Modern life is resource-intensive. We help ourselves to whatever our planet provides and ignore the fact that the Earth’s resources are finite. Future generations will be the ones to suffer from the lavish way we handle our resources. It is, therefore, high time that a long-term resource strategy is drawn up that creates a future-oriented recycling economy and brings about a change in attitude of each and every individual.
Most people have lost track of what they really need. They have no idea what they have in their boxes, drawers and cupboards. The business magazine “brand eins” decided to look into this in more detail – and visited an architect to see just what she had in her home. The result: she owned 3,506 objects of which she used just 26 percent regularly. 47 percent of the objects were never used. This example aims to show the following: whenever we talk about raw materials, supplies of raw materials and raw material shortages, whenever we think about recycling and how to close material cycles, we are also discussing our own lifestyle. Modern merchandise management and modern lifestyles are based on a rapid throughput of materials – from (raw) materials, to products, to waste. It is true that there have been a number of considerable successes in the area of waste segregation and recycling – especially in Germany. When it comes to having a recycling economy and to using secondary raw materials, however, we are still at the very beginning of what is needed and what is possible.
On our way to setting up a sustainable recycling economy, we not only need to change our technology and institutions, we also need to start by changing the attitude of private individuals. It is essential that everyone knows about all the materials that shape their lifestyle and the history of these materials. To this effect, the Chair of Resource Strategy has developed a concept called “Material Histories” which combines our everyday actions with the spatio-temporal dimensions of supply chains and their effect on biospheres, geospheres and technospheres.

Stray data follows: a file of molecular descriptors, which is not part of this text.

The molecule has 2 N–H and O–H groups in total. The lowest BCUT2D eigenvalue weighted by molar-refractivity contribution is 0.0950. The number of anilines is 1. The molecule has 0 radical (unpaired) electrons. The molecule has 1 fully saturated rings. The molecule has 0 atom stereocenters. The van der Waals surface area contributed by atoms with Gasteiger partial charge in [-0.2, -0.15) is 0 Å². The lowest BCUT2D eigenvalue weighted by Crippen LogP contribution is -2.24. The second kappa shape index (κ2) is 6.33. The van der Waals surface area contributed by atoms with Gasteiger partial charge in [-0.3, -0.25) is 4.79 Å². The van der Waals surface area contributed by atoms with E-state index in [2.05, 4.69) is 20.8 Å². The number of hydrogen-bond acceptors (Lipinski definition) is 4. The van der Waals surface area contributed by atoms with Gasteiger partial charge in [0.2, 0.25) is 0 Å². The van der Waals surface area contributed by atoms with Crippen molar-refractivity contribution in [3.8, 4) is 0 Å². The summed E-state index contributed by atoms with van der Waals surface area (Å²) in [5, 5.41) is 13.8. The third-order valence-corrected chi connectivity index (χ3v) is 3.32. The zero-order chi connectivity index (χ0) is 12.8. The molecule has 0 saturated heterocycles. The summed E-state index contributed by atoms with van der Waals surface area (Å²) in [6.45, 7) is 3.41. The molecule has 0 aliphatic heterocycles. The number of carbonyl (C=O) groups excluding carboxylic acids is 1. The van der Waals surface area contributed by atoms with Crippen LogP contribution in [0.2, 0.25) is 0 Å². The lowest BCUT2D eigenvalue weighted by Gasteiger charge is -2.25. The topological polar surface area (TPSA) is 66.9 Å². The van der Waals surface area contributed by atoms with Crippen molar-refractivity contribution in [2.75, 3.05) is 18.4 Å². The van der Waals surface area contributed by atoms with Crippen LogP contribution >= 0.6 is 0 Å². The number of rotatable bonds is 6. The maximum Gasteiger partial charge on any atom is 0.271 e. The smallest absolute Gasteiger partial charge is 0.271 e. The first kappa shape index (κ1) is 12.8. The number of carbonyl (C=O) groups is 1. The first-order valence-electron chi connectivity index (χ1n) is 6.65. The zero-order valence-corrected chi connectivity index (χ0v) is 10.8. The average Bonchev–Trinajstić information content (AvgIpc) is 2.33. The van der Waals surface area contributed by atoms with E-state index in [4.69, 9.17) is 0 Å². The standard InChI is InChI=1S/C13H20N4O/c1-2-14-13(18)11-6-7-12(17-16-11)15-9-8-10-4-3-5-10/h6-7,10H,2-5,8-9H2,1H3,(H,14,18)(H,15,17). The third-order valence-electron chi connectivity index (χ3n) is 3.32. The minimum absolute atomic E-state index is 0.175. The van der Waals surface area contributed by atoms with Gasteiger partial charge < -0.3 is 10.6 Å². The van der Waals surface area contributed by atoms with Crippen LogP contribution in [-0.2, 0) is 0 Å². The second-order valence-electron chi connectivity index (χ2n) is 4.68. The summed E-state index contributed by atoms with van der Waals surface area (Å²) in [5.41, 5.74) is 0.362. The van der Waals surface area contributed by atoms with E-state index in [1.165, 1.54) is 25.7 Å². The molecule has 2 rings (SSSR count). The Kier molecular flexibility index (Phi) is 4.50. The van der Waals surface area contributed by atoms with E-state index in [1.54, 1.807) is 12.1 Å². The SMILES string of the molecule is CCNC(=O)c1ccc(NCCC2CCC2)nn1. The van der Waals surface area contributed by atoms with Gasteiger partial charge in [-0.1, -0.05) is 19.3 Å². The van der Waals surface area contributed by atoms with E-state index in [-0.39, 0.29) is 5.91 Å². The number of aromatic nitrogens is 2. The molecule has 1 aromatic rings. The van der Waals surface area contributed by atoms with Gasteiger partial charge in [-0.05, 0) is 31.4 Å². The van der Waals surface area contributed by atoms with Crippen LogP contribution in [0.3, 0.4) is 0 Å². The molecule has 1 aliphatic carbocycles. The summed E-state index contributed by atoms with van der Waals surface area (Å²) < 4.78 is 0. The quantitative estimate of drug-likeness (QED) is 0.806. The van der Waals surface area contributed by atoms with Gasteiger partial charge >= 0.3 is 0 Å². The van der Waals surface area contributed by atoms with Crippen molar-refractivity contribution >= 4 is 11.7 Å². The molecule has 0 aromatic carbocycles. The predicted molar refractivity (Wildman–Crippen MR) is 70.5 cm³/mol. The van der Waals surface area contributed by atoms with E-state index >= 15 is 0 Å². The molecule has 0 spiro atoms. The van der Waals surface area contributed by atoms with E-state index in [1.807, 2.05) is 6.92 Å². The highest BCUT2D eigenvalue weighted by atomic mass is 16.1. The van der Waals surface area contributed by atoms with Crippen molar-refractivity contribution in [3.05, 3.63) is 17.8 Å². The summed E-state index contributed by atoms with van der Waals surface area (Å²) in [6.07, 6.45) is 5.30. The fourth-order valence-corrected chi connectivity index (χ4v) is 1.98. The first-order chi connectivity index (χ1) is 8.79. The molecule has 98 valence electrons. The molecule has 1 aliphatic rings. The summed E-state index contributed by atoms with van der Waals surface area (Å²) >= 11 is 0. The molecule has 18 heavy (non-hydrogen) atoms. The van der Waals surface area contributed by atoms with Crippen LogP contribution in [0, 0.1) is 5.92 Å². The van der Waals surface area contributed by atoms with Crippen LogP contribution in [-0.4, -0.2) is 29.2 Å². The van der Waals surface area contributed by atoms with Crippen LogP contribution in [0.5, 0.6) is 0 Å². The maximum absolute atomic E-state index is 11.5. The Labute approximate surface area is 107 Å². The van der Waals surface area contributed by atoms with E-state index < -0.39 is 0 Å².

The idea of limitless resource-intensive growth is out of sync with out planet’s natural energy and material reserves.
The move towards industrialisation also set the course for mass production and mass consumption. Today, we have access to an unprecedented volume of consumer goods that come from all around the world and are available whenever we want them. Whereas, in the past, colonial goods such as coffee, sugar and tobacco were a luxury and a status symbol, nowadays, practically everyone living in the western countries can afford a new mobile every couple of years, a new television or some other piece of electronic equipment. The downside to this ‘trickle-down effect’ – besides private households going ever deeper into debt – is the three to seven kilos of waste electrical and electronic equipment generated by each person each year. Old mobiles, for example, are either lying forgotten at the back of drawers or even thrown into the residual waste bin. Even if the volumes are very small, each device contains a great diversity of valuable metals: more than 40 metals can be found in a single mobile – from base metals such as tin and copper, to gold, silver and palladium.